Instead, Van Amburgh had a heart attack and died in his bed in 1865. He was only 54 at the time, but for a guy who made his living putting his head into the open mouths of angry, hungry lions, I’d say he lived a pretty long life.
18 thoughts on “A Clever Person Does NOT Stick His Head Inside a Lion’s Mouth”
Hahaha. I so relate to this post. I, too, have a son with a different perspective on life/quirky sense of humor. Hmmm–wonder where these kids get it? Mine went to “Famous Faces” day in 2nd grade as Steven Hawking. Our last minute prop was a wheelchair. Son was a hit with all the adults but most children had never heard of the brilliant man nor read any of his work. As for your son, the allergy factor made is so much more intriguing. Love it.
Another fun, informative post. Thanks, Sarah.
Thanks, Nan. Just part of the adventure of motherhood I suppose. Congrats on the book! I am enjoying it!
My pleasure, and thank you Sarah. What a roller coaster ride,this publishing business. Seems anything can, and does go–for better, or worse…
I guess people have always been fascinated by wild exotic animals and enjoy seeing a human “master” them. Sadly, this practice has never been a good thing for the animals involved.
True. Thankfully we seem to be coming around.
Interesting history lesson 🙂 and I actually like the red tuxedo jacket you made.
Thanks! From a distance it wasn’t too bad.
Most enjoyable, thanks Sarah. I always like to read something I can sink my teeth into!
How our clever children bring us so much joy and more than a heaping serving of angst. I hope he does not sneeze while his head is in the mouth of the lion.
What a fascinating story. Thank you for sharing.
Thanks for stopping by!
You have deftly mingled the story of Isaac Van Amburgh (and the moral message that follows) with the intrepid quests of your son. Amburgh’s exploits remind of Steve Irwin, ‘The Crocodile Hunter’, although the latter was a much humbler person. And yet, the crocodile, or the stingray, stung him where it mattered the most.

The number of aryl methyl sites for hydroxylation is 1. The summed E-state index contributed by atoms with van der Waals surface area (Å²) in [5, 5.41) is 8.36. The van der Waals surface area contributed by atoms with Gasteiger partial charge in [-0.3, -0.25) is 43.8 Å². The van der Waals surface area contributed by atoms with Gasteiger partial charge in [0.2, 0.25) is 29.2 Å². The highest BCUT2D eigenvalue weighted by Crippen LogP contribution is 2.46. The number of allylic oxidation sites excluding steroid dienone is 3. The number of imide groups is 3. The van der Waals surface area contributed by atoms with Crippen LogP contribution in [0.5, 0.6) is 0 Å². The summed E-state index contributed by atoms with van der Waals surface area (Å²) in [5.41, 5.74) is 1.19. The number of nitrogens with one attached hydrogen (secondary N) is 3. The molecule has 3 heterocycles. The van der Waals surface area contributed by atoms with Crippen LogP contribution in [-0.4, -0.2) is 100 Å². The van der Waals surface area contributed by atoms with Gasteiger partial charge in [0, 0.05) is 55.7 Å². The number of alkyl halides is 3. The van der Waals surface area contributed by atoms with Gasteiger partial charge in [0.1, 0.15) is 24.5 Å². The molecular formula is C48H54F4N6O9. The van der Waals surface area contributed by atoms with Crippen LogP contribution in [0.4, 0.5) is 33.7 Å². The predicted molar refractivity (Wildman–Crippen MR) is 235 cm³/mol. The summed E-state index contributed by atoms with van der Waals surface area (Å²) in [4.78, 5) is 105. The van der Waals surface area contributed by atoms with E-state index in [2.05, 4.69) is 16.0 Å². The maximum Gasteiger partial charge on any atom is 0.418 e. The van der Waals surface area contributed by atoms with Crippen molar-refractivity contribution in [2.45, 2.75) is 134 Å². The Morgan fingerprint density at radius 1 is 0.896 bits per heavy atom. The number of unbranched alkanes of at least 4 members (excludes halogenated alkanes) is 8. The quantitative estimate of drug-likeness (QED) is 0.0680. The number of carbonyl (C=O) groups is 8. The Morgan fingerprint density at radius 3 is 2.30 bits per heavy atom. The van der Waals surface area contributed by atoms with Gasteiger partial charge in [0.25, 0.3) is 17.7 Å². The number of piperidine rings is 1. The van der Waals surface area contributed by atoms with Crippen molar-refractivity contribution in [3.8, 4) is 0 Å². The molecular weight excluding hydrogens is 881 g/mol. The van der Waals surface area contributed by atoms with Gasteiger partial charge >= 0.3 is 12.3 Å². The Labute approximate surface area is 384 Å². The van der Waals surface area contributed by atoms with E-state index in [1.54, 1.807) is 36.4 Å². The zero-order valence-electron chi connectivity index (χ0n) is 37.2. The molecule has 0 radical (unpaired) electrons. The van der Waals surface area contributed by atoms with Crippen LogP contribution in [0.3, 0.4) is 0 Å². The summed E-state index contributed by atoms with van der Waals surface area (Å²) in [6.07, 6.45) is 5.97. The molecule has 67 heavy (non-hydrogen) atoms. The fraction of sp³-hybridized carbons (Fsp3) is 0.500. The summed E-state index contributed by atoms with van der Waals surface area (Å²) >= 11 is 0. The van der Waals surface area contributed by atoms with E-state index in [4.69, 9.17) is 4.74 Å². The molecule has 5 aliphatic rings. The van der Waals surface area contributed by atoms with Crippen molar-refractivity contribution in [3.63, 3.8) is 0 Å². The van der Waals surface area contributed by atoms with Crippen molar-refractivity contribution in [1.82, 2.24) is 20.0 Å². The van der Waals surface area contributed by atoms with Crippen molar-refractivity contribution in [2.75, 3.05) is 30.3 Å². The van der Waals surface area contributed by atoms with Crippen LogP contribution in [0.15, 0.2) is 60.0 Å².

Thank you. I was reminded of Steve Irwin, too. I think he had a lot more respect for the creatures he worked with than Van Amburgh did, but there was always an aspect of sensationalism to his interactions that I found a little troubling. At least his efforts seemed to be designed to bring more understanding to people about the natural world, and I suppose the final lesson ended up being that wild animals must be treated with caution and approached with humility, even the ones that are unlikely to hurt us.
True. It may sound cruel but yet there is a lot of essence in that old aphorism that avers: those who live by the sword, perish by the sword.
This cracked me up. My son also needed a costume for a toga party they were having the next day, but my job was much easier than a red tuxedo jacket with sequins at least!
hahahaha your son’s idea of being a lion tamer allergic to cats made me laugh so much- brilliant! So cute!! And yes it’s clearly not a good idea to stick your head inside a lion’s mouth, even if it doesn’t necessarily have a 100% death rate (seriously how did that guy not die?!!)
Right?! One source I found suggested that he had several imitators and that the life expentacy among them was pretty short.
hahaha oh dear!!